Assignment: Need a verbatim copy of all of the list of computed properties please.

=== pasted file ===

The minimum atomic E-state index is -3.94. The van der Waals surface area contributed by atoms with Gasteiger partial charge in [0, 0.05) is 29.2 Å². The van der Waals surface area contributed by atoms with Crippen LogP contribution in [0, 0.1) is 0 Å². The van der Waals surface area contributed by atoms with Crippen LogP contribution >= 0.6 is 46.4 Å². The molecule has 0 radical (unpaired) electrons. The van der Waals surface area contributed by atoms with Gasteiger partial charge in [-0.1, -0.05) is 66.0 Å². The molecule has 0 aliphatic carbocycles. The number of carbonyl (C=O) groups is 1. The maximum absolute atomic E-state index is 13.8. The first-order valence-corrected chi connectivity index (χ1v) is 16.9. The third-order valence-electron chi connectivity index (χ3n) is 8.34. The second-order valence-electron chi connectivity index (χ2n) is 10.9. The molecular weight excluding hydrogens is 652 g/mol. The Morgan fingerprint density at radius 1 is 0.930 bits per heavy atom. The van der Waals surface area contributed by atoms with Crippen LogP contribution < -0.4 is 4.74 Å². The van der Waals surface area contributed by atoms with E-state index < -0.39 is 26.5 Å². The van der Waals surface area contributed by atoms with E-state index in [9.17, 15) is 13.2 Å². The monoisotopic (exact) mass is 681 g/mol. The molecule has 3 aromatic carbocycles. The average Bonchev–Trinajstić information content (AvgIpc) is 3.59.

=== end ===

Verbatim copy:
The minimum atomic E-state index is -3.94. The van der Waals surface area contributed by atoms with Gasteiger partial charge in [0, 0.05) is 29.2 Å². The van der Waals surface area contributed by atoms with Crippen LogP contribution in [0, 0.1) is 0 Å². The van der Waals surface area contributed by atoms with Crippen LogP contribution >= 0.6 is 46.4 Å². The molecule has 0 radical (unpaired) electrons. The van der Waals surface area contributed by atoms with Gasteiger partial charge in [-0.1, -0.05) is 66.0 Å². The molecule has 0 aliphatic carbocycles. The number of carbonyl (C=O) groups is 1. The maximum absolute atomic E-state index is 13.8. The first-order valence-corrected chi connectivity index (χ1v) is 16.9. The third-order valence-electron chi connectivity index (χ3n) is 8.34. The second-order valence-electron chi connectivity index (χ2n) is 10.9. The molecular weight excluding hydrogens is 652 g/mol. The Morgan fingerprint density at radius 1 is 0.930 bits per heavy atom. The van der Waals surface area contributed by atoms with Crippen LogP contribution < -0.4 is 4.74 Å². The van der Waals surface area contributed by atoms with E-state index < -0.39 is 26.5 Å². The van der Waals surface area contributed by atoms with E-state index in [9.17, 15) is 13.2 Å². The monoisotopic (exact) mass is 681 g/mol. The molecule has 3 aromatic carbocycles. The average Bonchev–Trinajstić information content (AvgIpc) is 3.59.